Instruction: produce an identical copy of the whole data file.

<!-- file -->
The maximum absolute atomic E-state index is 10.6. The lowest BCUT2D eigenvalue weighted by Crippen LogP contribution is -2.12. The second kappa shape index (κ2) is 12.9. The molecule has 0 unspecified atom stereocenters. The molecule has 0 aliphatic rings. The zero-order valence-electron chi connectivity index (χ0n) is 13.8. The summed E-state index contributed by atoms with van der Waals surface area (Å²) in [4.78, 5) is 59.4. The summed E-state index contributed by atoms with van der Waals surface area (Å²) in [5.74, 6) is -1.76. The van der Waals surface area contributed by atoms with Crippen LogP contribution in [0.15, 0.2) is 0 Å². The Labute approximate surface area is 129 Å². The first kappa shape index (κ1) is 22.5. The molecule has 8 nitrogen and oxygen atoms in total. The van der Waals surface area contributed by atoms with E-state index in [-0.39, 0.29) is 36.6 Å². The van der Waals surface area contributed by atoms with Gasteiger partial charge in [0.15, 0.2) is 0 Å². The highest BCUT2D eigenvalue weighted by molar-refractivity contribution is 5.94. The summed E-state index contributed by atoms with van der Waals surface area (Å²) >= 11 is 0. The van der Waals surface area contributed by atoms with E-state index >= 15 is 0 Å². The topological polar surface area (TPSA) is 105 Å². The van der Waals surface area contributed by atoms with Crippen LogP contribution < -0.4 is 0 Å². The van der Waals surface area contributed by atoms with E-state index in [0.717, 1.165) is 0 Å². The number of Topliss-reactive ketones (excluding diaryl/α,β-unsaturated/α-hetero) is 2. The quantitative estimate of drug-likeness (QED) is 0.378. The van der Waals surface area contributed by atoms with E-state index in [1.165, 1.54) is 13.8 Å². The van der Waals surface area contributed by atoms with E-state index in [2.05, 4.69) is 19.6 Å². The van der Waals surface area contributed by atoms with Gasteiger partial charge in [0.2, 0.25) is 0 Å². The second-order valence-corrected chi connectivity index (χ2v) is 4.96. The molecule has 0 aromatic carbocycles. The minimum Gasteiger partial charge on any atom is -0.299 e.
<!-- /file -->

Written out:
The maximum absolute atomic E-state index is 10.6. The lowest BCUT2D eigenvalue weighted by Crippen LogP contribution is -2.12. The second kappa shape index (κ2) is 12.9. The molecule has 0 unspecified atom stereocenters. The molecule has 0 aliphatic rings. The zero-order valence-electron chi connectivity index (χ0n) is 13.8. The summed E-state index contributed by atoms with van der Waals surface area (Å²) in [4.78, 5) is 59.4. The summed E-state index contributed by atoms with van der Waals surface area (Å²) in [5.74, 6) is -1.76. The van der Waals surface area contributed by atoms with Crippen LogP contribution in [0.15, 0.2) is 0 Å². The Labute approximate surface area is 129 Å². The first kappa shape index (κ1) is 22.5. The molecule has 8 nitrogen and oxygen atoms in total. The van der Waals surface area contributed by atoms with E-state index in [-0.39, 0.29) is 36.6 Å². The van der Waals surface area contributed by atoms with Gasteiger partial charge in [0.15, 0.2) is 0 Å². The highest BCUT2D eigenvalue weighted by molar-refractivity contribution is 5.94. The summed E-state index contributed by atoms with van der Waals surface area (Å²) >= 11 is 0. The van der Waals surface area contributed by atoms with E-state index >= 15 is 0 Å². The topological polar surface area (TPSA) is 105 Å². The van der Waals surface area contributed by atoms with Crippen LogP contribution < -0.4 is 0 Å². The van der Waals surface area contributed by atoms with E-state index in [0.717, 1.165) is 0 Å². The number of Topliss-reactive ketones (excluding diaryl/α,β-unsaturated/α-hetero) is 2. The quantitative estimate of drug-likeness (QED) is 0.378. The van der Waals surface area contributed by atoms with E-state index in [1.165, 1.54) is 13.8 Å². The van der Waals surface area contributed by atoms with E-state index in [2.05, 4.69) is 19.6 Å². The van der Waals surface area contributed by atoms with Gasteiger partial charge in [0.2, 0.25) is 0 Å². The second-order valence-corrected chi connectivity index (χ2v) is 4.96. The molecule has 0 aromatic carbocycles. The minimum Gasteiger partial charge on any atom is -0.299 e.